Farming Tips and Advice – Videos and Blogs from Tommy the Vet

Minerals (part1)

Understanding minerals part 1

This week I went to a two day workshop in Nottingham on minerals and their effect on our farm animals. This is an area I’ve been very interested in for the last number of years. Like most things we must measure minerals before we even begin to try manage them in my opinion.
I sometimes get frustrated by some of the supplementation I see on farm. This stems from the fact that each farm has different requirements and a ‘one fits all model’ just really doesn’t work in my opinion.
Often we end up putting minerals in we don’t need and not enough of others.

We must understand the mineral status of our farms, based on risk we then should focus on how and when to supplement our animals.

So firstly we must define minerals into two groups

The macro minerals
These are minerals that are required in larger amounts
Calcium
Magnesium
Phosphorous
Potassium
Sodium
Chlorine
Sulphur

The micro minerals
These are generally required in smaller amounts
Copper
Cobalt
Selenium
Iodine
Zinc
Iron
Manganese

Minerals of course can seem complicated with many interactions and roles. This is true but we must try and understand them. I often refer to mineral status like a jigsaw, the more pieces we have the more we know about needs.

Without getting into to the great details of the role each mineral has. Ill focus on why and how we would go about understanding farm mineral status. In the next article ill deal with specific minerals.

Mineral status is a careful balance between deficieny and toxicity. While we often focus on the effects of defciency in minerals we must also take into account over supply of certain minerals or toxicity.

So how do we assess this risk, what tests and when?
In Ireland I think we have a distinct advantage as most of our farms are based on simple forages often grass and grass silage mainly. However recently while looking at some diets while traveling I was perplexed by the amount of inclusions. Making measuring inclusions of minerals much more difficult.

I recently looked at a diet with 12 different components going through TMR to produce 7,000 litres avg. I often wonder are we beginning to over complicate diets in cows. However that’s another day, another article.

So where are key areas to understand mineral interactions.

It begins in soil, while we must optimise soil health we must also understand the interactions and influence these alterations have on mineral uptake in herbage. Soil testing to build up a good profile on farm is really useful.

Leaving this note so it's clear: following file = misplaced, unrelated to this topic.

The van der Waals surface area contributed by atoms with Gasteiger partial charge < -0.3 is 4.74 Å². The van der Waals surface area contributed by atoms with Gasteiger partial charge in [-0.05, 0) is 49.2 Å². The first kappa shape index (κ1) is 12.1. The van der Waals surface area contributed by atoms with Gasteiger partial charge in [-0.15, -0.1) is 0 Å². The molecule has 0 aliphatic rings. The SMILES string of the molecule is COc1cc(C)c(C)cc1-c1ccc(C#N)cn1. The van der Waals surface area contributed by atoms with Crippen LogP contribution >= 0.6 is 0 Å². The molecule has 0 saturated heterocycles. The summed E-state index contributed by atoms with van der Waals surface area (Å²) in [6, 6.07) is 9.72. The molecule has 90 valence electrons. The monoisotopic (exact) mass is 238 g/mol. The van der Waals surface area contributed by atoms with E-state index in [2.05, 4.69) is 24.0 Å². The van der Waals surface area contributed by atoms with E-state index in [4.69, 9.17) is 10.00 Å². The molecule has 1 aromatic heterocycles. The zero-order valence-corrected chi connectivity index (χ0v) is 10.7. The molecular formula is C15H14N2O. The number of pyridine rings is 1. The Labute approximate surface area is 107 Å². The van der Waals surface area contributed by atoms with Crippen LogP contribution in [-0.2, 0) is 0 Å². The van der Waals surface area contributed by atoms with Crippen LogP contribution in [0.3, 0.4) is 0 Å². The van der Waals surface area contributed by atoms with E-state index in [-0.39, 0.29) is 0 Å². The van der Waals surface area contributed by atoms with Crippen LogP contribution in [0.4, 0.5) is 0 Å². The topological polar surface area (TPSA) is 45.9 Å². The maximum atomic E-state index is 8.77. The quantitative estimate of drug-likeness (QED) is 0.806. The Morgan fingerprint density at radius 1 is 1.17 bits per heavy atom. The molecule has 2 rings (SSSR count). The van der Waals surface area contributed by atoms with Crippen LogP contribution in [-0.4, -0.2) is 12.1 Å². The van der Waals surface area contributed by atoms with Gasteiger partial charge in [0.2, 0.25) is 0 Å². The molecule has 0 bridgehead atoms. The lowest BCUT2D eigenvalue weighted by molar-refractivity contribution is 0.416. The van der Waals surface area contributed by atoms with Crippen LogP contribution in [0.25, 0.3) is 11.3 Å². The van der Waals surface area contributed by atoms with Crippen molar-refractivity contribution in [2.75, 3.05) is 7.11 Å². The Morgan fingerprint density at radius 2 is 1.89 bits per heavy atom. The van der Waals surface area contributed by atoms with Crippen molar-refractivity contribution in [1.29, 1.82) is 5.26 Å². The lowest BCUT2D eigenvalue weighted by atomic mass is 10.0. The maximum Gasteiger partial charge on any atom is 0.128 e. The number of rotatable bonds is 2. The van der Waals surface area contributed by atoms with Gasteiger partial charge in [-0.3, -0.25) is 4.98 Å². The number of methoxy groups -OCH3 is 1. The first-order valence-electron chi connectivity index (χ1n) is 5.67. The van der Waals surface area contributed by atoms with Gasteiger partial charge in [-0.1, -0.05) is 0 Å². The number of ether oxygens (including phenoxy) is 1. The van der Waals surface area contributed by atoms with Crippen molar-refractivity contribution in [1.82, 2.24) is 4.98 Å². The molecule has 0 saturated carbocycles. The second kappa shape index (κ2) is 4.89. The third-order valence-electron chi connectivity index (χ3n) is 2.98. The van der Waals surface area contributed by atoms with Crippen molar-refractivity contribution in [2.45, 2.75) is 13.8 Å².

At key times of the year we must also build up a herbage profile. This can be done by taking small samples over time and freezing them. We can then submit the completed sample to build up a more complete profile.

Where possible we must understand what the mineral status of our conserved forages is. In Ireland our predominate feed in the winter around calving and lambing is silage. We must know what this primary forage contains when it comes to minerals.

Where feeding other components such as concentrates etc., we must look at feed analysis to work out inclusions.

Lastly we must try and understand where cows and sheep are, at key times. Meaning what is the mineral status in the animal. This is often done by blood or liver biopsies (particularly when getting copper status).

I’m aware most if still reading this, have their hands on their heads going what!!! And how much will this cost? Your probably saying I’ll stick to just supplementing blind thank you very much.

Ok this is the gold standard, I’m aware everyone is not going to rush out and start doing all these things.
It also involves working with many advisors with strengths and expertise in certain areas and then bringing this information together culminating in decisions that ultimately impact on animal performance.

Remember this initial investment of time and money is well worth it, because it will give farms a solid foundation to manage minerals going forward.

Certainky at a minimum we should start considering some basic mineral forage and blood analysis.
This testing needs to be done at strategic times that will help key decisions.
So certainly in Ireland we must start adding trace element analysis of our main forage grass silage. Remember this is a test that can be done on freshly cut silage, doing a sample at cutting wont vary when it comes to trace element analysis.
My strong opinion is that iodine should be tested in forage as well, this is only done by a number of labs.
Over the last four years I’ve seen how this test (forage mineral analysis) combined with bloods have really allowed us more strategically supplement our herds and flocks.

This is part 1 of talking and understanding minerals. If we measure our minerals in feed and also at animal level we can make much more strategic decisions around supplementation.

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